What happened on Dunsmuir

These appear to be four rather ordinary West Adams district homes from the late 1920s and early ’30s and in many ways they are.

Photographs by Larry Harnisch Los Angeles Times

This is 2435 S. Dunsmuir Ave.

This is 2308 S. Dunsmuir Ave.

This is 2135 S. Dunsmuir Ave.

And this is 2130 S. Dunsmuir Ave.

But on March 16, 1952, 2130 S. Dunsmuir looked like this:

About three months before the explosion, William Bailey, a science teacher at Carver
Junior High School, had moved into the house with his wife, Willa, and
their son, William Jr. The family was black. The neighborhood was

Whoever hit the house also bombed the one across the street, which was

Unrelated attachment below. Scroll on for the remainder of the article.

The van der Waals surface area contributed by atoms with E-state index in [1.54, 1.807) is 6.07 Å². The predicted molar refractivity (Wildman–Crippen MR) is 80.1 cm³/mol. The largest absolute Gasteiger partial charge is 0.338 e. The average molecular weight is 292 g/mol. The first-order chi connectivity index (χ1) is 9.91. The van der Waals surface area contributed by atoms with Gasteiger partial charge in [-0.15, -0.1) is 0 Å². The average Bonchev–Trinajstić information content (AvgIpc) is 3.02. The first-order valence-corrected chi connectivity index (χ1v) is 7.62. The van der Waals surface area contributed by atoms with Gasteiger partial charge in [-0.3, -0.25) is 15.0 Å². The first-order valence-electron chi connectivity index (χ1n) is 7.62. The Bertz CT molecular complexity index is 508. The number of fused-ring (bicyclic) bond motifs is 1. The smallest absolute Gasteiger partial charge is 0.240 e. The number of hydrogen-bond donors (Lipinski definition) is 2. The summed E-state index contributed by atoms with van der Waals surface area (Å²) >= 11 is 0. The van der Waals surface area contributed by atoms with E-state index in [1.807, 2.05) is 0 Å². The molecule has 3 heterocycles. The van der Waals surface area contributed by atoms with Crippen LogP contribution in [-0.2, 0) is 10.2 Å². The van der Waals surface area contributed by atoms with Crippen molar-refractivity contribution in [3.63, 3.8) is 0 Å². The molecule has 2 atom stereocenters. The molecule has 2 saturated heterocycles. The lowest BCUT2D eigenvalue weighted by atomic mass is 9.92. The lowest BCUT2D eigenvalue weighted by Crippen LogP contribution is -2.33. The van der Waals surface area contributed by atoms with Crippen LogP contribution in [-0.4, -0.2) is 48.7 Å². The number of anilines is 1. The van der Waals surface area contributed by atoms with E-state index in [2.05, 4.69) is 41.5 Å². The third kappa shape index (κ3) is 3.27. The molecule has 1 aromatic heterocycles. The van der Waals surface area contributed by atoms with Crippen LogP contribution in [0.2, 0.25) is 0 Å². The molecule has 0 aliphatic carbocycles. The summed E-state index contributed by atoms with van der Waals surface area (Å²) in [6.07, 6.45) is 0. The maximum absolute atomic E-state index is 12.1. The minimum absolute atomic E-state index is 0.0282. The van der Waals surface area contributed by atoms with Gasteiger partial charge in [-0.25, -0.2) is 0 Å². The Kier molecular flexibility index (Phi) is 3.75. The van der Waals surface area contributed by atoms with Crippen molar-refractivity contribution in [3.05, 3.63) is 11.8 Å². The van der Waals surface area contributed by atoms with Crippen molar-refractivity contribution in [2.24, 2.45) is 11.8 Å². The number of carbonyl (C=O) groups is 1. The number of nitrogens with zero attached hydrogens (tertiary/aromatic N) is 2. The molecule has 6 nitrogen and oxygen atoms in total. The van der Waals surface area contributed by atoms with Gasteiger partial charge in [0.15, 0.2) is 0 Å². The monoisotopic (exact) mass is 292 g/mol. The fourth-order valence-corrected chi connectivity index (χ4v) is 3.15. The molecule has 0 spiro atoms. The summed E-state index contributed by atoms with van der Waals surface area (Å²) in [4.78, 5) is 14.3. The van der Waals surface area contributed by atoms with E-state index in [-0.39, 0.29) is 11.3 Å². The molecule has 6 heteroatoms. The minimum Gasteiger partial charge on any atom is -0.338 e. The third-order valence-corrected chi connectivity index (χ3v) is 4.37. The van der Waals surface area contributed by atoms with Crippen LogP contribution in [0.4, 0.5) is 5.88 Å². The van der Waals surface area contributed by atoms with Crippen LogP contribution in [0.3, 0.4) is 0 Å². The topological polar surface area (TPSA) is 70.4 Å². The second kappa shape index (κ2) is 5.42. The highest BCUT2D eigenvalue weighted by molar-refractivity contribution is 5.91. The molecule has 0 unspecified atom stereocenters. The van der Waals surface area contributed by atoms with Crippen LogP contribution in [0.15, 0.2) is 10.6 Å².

being rented by Ralph Martinez and John W. Potts. Presumably they were
black, although The Times doesn’t say so.

On July 25, 1951, 2435 S. Dunsmuir was bombed several days after after it
was sold to Dr. M.D. Matsumoto, a Japanese American physician.

An explosion a few hours earlier ripped  2308 S. Dunsmuir, which was
owned by Sallie H. Mazoway, a real estate agent. “Mrs. Mazoway told
police she had no part in the sale of the Matsumoto house nor had she
sold property to persons not Caucasians,” The Times said. “She did say
that she had received anonymous telephone calls on the subject of such

Although police said the explosion at 2308 S. Dunsmuir was like the others, fire officials said it might have been caused by gas that accumulated beneath the house.

There’s one other thing these homes have in common: The bombings were
never solved, despite rewards offered by the NAACP and ACLU soliciting

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About lmharnisch

I am retired from the Los Angeles Times
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